group in Cuba. The FdA will fund
their website and send a delegate
to meet them. IFA is also involved
in organising the conference of
Mediterranean anarchists that
will take place in Athens in the
Winter. The FAF are working with
Tunisians on an Alternative Social
Forum in Tunisia.

5. The importance of explor-
ing the complexity of the social
reality of the working class, such
that we can devise meaningful
ways of transforming struggles
into a movement for complete
social transformation

Presentations by IFA and its af-
filiated federations were well
received because they were
based on knowledge and concrete
experience of social issues. We
do not deal in platitudes, abstract
generalisations or unproven theo-
retical models. Comments on the
question of appropriate way of
analysing social relations were re-
ceived from many people who at-
tended, and we considered them
serious and well-informed. They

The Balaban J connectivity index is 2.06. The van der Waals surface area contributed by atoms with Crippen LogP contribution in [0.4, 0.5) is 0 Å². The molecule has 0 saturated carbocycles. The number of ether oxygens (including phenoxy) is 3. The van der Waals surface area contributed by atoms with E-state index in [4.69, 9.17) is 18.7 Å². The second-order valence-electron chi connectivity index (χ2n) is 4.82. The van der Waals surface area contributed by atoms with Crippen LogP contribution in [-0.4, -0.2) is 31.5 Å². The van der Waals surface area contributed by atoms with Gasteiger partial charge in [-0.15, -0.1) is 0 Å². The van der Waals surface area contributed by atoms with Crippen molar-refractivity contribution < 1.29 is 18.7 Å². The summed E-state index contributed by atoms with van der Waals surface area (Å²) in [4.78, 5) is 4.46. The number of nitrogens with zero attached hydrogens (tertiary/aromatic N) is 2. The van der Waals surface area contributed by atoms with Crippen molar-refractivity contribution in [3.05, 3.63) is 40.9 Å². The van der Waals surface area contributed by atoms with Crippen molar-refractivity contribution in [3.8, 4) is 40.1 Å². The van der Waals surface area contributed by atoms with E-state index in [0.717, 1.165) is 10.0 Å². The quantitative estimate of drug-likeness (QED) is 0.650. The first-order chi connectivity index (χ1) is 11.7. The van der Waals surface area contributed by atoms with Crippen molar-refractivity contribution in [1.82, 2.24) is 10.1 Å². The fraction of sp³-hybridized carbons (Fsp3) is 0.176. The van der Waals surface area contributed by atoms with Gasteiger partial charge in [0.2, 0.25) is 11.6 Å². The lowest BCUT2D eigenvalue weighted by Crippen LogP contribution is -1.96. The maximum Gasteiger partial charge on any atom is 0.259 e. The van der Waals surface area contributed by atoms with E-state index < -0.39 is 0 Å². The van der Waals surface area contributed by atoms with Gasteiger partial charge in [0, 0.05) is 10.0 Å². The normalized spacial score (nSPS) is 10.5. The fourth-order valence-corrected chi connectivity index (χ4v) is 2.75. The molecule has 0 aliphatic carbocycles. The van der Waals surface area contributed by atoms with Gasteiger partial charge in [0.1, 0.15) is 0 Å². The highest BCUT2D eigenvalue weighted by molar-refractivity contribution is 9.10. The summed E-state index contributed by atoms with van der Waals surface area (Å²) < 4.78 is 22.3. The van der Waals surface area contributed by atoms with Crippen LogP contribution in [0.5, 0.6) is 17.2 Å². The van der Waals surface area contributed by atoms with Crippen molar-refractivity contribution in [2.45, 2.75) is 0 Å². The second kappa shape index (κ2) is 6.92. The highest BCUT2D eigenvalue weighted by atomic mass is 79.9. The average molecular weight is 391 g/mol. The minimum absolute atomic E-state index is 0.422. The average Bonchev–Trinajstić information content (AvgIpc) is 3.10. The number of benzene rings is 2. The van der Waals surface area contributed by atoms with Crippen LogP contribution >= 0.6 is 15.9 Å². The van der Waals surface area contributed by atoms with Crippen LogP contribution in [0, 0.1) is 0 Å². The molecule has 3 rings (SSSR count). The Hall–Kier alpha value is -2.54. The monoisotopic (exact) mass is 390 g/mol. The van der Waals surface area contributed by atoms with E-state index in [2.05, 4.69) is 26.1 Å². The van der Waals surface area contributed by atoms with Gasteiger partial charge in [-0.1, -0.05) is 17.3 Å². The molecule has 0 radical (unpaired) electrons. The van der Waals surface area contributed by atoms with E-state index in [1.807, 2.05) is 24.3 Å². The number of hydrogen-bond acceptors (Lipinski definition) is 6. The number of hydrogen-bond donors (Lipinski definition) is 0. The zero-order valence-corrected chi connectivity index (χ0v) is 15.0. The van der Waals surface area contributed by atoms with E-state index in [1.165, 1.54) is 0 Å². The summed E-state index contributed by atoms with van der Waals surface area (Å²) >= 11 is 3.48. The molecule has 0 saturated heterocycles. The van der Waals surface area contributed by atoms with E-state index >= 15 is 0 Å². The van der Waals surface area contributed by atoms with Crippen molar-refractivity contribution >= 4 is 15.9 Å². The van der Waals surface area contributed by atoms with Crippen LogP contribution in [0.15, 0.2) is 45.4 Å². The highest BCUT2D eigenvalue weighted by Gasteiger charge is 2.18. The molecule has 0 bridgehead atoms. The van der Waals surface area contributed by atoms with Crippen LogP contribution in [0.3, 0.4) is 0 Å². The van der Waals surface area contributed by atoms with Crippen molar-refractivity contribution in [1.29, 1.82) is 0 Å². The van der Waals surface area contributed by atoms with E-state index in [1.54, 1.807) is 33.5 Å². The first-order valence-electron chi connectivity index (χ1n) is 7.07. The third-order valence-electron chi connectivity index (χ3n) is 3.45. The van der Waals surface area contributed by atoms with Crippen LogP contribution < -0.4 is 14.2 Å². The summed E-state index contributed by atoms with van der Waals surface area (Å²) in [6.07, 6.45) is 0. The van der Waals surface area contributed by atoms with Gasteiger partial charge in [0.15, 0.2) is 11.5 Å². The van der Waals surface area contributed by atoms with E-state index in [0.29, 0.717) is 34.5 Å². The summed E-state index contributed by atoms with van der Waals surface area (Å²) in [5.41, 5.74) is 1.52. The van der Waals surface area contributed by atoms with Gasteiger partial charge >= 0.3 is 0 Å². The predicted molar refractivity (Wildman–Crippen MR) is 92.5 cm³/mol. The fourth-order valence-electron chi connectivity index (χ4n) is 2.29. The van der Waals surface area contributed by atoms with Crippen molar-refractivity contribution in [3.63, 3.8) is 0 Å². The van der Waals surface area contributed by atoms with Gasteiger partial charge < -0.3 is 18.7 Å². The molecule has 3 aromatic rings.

did reveal, however, that some
anarchists consider the concept
of class to be outdated. A fun-
damental step in demonstrating
that it is still relvant, is embed-
ding our experiences as workers
and service users in our analysis
and action. We are workers (and
we include all oppressed and
exploited people under capital-
ism in that class based category)
before we are theoreticians. Thus,the FAItâs meeting âThe Politics
of Health and the Trials of Social
Inequalitiesâ was introduced by a
health worker. âNeither Insurrec-
tionism or Reformismâ was put onby people who have seen anar-
chist militants abandon workersâ
self-organisation and take posi-
tions in trade unions. And so on.

In the presentation New territo-
ries for anarchism, the speaker
from the FAF made the distinctionbetween two kinds of new âterri-
toriesâ: the need for new conceptsin order to deal with the realities
of 21st century anarchism and
the new territories in the sense ofanarchism being spread beyond
its traditional home.

Combined with the second aspect
of new territories, we must un-
derstand that in many countries,
such as Brazil, there is so much
unemployment and precarious
employment that we cannot think
about organising in the same way
as we have in the past. We cannot
talk about workers taking over
the process of production if in
fact they are not involved in that
production.

An example of understanding
the complexity of social reality
in countries outside Europe was
the need to discuss the role of